by Joan Rachlin, JD, MPH, Executive Director
Last week’s Food and Drug Administration approval of Truvada, the first drug to help prevent HIV infection in high-risk populations, was extraordinary, and extraordinarily well-timed. The announcement coincided with the opening of the 2012 International AIDS Conference, which was held in the US for the first time since President Obama lifted a travel and immigration ban on HIV-positive people in October 2009.
National Public Radio’s (NPR’s) coverage of the story included a rebroadcast of Magic Johnson’s announcement, some 20 years ago, that he had HIV and was thus retiring from the NBA. The presumed subtext of his retirement was that he would be “getting his affairs in order,” but today he is alive, well, and leading a very active life. This news, which has been mirrored in the experiences of millions, is thanks to biomedical research. Truvada is but the latest in a long and strong line of antiretroviral drugs that have turned AIDS into a chronic disease and not a death sentence.
Yet, as the 100 day run-up to the November election approaches, I’m left wondering whether other drugs and therapeutics will be developed should the political landscape in Washington change come January.
Just last week the House Appropriations Committee released the draft fiscal year 2012 Labor, Health and Human Services funding bill, which was quickly passed by the committee’s Labor, Health and Human Services, Education and Related Services sub-committee. As was reported last week by several of our collegial organizations, the House appropriations sub-committee bill places the well-being of Americans in jeopardy. This bill would require a “zero out” (i.e. termination) of funding for the Agency for Healthcare Research and Quality (AHRQ), effectively eliminating patient-centered outcomes research. In an email publication, the Association of American Medical Colleges (AAMC) described the key provisions of the bill:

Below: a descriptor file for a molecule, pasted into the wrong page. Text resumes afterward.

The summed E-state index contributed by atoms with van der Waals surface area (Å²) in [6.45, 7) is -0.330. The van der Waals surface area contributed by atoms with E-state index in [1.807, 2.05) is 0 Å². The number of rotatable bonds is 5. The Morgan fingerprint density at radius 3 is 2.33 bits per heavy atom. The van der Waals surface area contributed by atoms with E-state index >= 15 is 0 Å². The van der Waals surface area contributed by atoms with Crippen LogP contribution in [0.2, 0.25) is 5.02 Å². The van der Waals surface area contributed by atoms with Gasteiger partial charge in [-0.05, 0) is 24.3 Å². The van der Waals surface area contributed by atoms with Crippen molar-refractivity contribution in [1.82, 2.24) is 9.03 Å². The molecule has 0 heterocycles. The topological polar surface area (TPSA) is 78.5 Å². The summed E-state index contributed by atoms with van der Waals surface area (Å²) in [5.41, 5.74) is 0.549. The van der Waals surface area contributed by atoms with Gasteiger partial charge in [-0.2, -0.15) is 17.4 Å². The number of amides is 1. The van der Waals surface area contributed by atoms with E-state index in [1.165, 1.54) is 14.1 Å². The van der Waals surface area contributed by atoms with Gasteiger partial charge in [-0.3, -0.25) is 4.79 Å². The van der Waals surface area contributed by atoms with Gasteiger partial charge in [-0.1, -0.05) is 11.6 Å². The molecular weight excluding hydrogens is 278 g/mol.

- The bill “terminates” the AHRQ, effective October 1 (page 90-92).
- The bill contains a provision (page 84, section 217): “Notwithstanding any other provision of law, none of the discretionary funds appropriated by this Act may be used to support any patient-centered outcomes research.”
- The bill rescinds funding for the Affordable Care Act (ACA)-created Prevention Fund and contains numerous other provisions intended to repeal health care reform efforts.
- The bill flat-funds the National Institutes of Health and cuts the Centers for Disease Control and Prevention budget by 10 percent.
Although this bill has virtually no chance of becoming law, given the current composition of the Senate and President Obama’s opposition to any decimation of the research enterprise, its mere introduction and sub-committee passage is a reminder that each of us can become active in this participatory democracy of ours by letting our congressional representatives know how we feel about research and the incalculable benefits it produces.
It’s also a good time to reflect on the meaning of ethics, which is commonly defined as “the discipline of what is good and what is bad, and moral duty and obligation.” Each of you reading this is steeped in the world of ethics and knows what the imperative to uphold high ethical standards requires. Thus, in addition to wishing you a lot of rest and relaxation with friends and family in the pre-election days, I also ask that you think about dashing off an email to your representatives and senators and to let them know what you think about this proposed spending bill, and about any similar attempts to hijack the health of Americans for political gain.
Stay well, stay cool, and always, onward in ethics and fairness.